From there we headed to Tsitsikama. Our end goal was to jump off the world’s highest bungy bridge, a whopping 216 meters. As we got closer, I began questioning whether or not I really want to throw myself off a bridge. We have both gone skydiving and abseiling but bungy jumping just seemed scarier to me. When we arrived to Face Adrenaline for our jump off Bloukrans Bridge I was still undecided on whether or not I would jump until I saw a sign that said:


I decided, I couldn’t let Ronen jump and me be the wimpy one that didn’t and I knew I definitely couldn’t allow myself to regret not jumping when I had the chance. Before I knew it we were on the bridge and I heard the countdown, “5-4-3-2-1-BUNGY!” and I was flying through the air screaming and thinking that there was no way I would survive it. Then the bungy tightened and I realized I was going to live and said out loud, while still upside down, “Holy SH**!!!! That was incredible, when can I do it again?” They brought me back to the top of the bridge in time for me to see Ronen jump.

This is the bridge we jumped off:


View from under the bridge looking towards the Indian Ocean:


Here I am waiting to jump


Ronen being hoisted back up:


When we were done my eyes were bloodshot from the blood rushing to my head and I couldn’t sit down for a good 20 minutes because the adrenaline was still pulsing through my veins like a tsunami. We made our way to the car and by then I had finally relaxed enough to sit and ride to our next destination. On our way back to Cape Town, on a recommendation for the operator of the hostel in Wilderness, we had decided to drive the Wine Route, R62. She had recommended stopping at Warmwaterberg, which is a hot spring in the middle of nowhere that they pipe the hot water into pools and bath houses. The drive there through the Karoo was stunning, especially at sunset. The sun light up the mountains so they looked like they were dripping gold.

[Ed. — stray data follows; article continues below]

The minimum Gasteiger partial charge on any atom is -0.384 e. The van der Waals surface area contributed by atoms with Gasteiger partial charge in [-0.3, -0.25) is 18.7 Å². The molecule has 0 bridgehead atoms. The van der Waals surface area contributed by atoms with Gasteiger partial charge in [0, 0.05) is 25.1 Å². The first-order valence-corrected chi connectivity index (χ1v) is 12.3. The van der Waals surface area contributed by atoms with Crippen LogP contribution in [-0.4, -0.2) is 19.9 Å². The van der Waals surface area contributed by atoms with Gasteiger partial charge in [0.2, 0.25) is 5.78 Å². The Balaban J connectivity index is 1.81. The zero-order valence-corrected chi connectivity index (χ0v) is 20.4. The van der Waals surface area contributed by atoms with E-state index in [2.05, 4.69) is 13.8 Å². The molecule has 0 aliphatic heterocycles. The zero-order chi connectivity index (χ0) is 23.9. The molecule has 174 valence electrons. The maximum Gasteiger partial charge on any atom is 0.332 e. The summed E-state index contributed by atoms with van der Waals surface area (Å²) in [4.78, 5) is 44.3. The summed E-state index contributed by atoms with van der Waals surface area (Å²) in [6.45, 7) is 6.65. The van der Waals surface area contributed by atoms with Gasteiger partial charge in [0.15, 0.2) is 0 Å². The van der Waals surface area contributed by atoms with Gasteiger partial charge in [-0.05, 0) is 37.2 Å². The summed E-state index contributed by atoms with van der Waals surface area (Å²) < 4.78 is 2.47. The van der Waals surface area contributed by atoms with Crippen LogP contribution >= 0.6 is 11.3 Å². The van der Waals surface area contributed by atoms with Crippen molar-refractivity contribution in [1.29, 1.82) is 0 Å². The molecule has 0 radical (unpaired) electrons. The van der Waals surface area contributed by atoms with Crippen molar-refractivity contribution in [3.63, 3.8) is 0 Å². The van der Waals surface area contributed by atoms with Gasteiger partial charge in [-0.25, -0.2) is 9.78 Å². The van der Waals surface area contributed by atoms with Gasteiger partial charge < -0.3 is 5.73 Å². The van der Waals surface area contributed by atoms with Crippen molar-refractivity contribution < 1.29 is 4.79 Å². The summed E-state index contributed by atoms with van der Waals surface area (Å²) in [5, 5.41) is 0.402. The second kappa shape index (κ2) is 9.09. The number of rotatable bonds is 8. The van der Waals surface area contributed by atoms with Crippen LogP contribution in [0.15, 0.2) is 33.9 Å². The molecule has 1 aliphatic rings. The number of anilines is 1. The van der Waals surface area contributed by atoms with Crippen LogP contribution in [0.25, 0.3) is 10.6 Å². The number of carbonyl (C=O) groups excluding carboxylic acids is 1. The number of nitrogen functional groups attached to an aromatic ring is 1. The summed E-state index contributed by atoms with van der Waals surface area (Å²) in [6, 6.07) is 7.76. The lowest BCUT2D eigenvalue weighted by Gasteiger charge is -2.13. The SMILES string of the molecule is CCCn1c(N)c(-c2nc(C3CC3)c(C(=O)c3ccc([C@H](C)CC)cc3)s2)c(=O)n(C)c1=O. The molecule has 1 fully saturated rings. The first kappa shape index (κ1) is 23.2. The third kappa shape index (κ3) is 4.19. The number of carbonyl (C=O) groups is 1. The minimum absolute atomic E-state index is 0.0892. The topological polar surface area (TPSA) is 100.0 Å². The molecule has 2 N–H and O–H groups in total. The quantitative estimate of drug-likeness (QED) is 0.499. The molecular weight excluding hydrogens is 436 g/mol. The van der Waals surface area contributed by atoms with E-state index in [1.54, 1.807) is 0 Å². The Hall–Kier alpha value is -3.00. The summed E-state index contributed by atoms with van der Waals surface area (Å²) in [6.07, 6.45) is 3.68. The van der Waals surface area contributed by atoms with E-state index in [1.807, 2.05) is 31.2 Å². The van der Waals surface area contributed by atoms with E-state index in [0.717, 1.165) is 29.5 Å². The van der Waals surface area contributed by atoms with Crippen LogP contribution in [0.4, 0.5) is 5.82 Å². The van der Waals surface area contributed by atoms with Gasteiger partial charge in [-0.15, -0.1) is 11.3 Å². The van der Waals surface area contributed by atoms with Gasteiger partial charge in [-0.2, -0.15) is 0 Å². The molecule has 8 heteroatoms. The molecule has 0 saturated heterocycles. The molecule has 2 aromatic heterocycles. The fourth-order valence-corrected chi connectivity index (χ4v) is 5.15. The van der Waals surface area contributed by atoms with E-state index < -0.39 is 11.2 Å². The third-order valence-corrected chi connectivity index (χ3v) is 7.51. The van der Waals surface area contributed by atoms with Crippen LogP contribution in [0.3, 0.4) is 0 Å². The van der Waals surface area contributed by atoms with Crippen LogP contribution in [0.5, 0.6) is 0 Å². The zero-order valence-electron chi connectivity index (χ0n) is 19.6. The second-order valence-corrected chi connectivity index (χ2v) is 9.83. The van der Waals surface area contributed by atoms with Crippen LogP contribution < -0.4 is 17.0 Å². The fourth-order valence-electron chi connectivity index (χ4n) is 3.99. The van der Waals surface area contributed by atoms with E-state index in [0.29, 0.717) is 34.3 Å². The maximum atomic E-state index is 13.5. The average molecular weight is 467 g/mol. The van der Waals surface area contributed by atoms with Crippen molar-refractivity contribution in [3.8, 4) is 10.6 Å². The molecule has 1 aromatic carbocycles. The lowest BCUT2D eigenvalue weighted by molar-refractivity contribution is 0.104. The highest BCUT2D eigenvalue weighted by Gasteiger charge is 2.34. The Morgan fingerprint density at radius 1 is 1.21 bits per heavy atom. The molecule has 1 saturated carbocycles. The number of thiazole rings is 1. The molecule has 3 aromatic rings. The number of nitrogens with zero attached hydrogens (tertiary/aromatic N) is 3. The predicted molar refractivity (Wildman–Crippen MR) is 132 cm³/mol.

When we made to Warmwaterberg it was dark. We pulled in 10 minutes before reception closed and miraculously, they had one room remaining due to a cancellation. It was a bathhouse built in the 1800’s complete with a private bath, a fireplace, and a half-door looking outside so you could see the incredible star view while soaking in the bath. We obviously didn’t hesitate to take the room since we had driven 8-9 hours and there was no way we were going to get back in the car, plus, what are the chances that such a fabulous room was all that was available? Seems like a stroke of good luck.

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After a very relaxing night and a fabulous nights sleep, we woke up a finished our drive back to Cape Town. The drive was gorgeously sunny for the first 2/3 with almond orchards and vineyards lining to road one after another.

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When we got closer to Cape Town, the weather became rainy and a bit chilly but because of the rain and the snowmelt, there were hundreds of waterfalls cascading down the mountains into the valleys and gorges on both sides of the road.

After arriving in Cape Town we checked back into Ashanti Lodge and began the process of charging all our camera batteries and getting all of our stuff ready for an eight-day camping safari in Botswana.